Minding Your Own Brand: What Are You Going to Name it?

Minding Your Own Brand: What are you going to name it?

My wife and I recently had our second baby, and like all expectant parents we had to go through the often difficult process of picking a name. Choosing a name is one of the first big decisions you make for your child and it can have a large impact on their future. Anyone familiar with the 1980s movie The Sure Thing remembers the diatribe of John Cusack’s character in which he expresses his disgust for the name “Elliot” who will grow up to be “a fat kid with glasses who eats paste.” He then goes on to explain that “You gotta give him a real name. Give him a name! Like Nick….Nick’s a real name! Nick’s your buddy. Nick’s the kinda guy you can trust.”

Choosing a name for your company or product is as important as naming your child, so don’t take it lightly. First and foremost the name has to be unique. Growing up in classrooms filled with Davids, Johns and Jennifers, the one thing that set me apart was my last name. Speaking of my last name, that brings me to the next point. You have to be able to say it and spell it. I know first hand how having a name like Lubelczyk, which is both difficult to say and spell, can be a real pain. In this world of URLs, search engines, and online directories, being able to spell your company’s name is crucial unless you want to spend a lot of money registering all the misspellings of the name. Before you pick a name, make sure you can get the .COM because chances are if you can only register the .NET, the .BIZ or you have to put in a lot of dashes or an “e” in front of it, no one will ever find you…but they will find your competitor.

A name also has to fit the personality of the company now and the personality you want it to grow up to be. Unlike Little Rickey who can become Richard the CEO or Rick the Fireman, you are stuck with that name for a long time. So choose wisely. If you have to change it later, the costs both financially and in lost recognition will be massive. The longer you have a name, the harder it will be to change. Just ask KFC who has recently gone back to Kentucky Fried Chicken because despite massive amounts of advertising telling us that KFC was their name and it stood for “Kitchen Fresh Chicken”, no one really forgot that this company southern-fried their chicken.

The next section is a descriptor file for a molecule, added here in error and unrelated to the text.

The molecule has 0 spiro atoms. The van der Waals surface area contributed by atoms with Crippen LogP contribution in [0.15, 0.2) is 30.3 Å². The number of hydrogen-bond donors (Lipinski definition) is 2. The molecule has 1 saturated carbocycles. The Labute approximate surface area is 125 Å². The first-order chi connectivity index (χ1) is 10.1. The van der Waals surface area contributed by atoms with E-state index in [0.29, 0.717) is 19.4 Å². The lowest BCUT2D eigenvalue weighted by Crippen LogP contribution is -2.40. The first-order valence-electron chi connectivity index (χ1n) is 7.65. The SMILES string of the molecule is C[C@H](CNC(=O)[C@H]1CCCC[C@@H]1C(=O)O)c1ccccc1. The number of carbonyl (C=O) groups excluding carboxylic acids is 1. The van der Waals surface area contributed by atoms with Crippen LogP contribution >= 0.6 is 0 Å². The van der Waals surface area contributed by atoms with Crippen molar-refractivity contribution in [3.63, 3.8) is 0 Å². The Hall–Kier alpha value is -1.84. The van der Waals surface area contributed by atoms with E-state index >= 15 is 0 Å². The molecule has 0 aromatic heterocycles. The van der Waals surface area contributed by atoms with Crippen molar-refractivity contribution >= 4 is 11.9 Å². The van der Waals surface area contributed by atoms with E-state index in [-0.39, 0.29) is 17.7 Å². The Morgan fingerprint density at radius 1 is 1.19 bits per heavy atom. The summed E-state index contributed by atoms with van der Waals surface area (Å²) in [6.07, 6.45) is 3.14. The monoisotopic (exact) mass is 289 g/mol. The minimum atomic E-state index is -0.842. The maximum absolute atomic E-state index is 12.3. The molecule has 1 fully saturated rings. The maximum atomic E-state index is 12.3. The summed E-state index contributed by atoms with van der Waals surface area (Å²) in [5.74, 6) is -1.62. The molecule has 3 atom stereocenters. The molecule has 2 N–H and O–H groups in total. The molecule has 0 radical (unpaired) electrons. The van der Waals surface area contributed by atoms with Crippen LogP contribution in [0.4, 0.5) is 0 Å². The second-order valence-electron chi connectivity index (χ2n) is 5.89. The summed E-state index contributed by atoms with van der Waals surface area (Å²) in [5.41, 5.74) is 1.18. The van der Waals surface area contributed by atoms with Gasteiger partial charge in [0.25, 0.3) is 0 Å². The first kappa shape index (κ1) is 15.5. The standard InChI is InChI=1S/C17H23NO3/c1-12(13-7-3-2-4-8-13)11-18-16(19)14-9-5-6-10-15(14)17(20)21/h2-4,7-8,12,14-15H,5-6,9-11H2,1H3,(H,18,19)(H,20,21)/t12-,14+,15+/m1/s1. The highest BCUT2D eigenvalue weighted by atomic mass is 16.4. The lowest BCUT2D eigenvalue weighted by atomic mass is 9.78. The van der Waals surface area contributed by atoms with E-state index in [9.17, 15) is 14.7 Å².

Another thing to remember when picking a name is to avoid trendy names, names based on a fad, names that include current technology, or names that expire. Let’s face it, does anyone get the latest electronic equipment at the Hi-Fi Shack or Computers 2000? I don’t know many people who still want to go to the Cineplex, the Roller Disco, or the Bowladrome. These all may have been great names “in the day”, but now they seem dated and irrelevant. So unless your company offers a retro theme or wants to forever stay in a time warp, avoid these names at all cost.

A popular naming trend is the use of only initials. This comes from the success of companies like GE, IBM and AT&T. But unless you’re a “Blue Chip” company, this is probably not a good idea. Not many people want to buy from EDP NOW nor do they see ABC Office Supplies as unique. I can’t even guess what ADSP Inc. sells. Finally, AAA Computer Repair may get you the first listing in the phone book but does it really differentiate your service?

My entire family had very strong feelings about what the baby should be called and your company’s stakeholders do too, therefore you must choose wisely. Always remember to consider if the name is appropriate, will people be excited about it, does it sound good, will people relate the name with the products or services you offer, and is it the type of company name people want to associate with. If all else fails, ask for help. There many good companies who specialize in developing the perfect name for your business.

For anyone who is interested, the baby’s name is Nickolas and even though John Cusack had very little to do with the name, I hope my son grows up to be a buddy, the kind of guy you can trust, not someone who eats paste.

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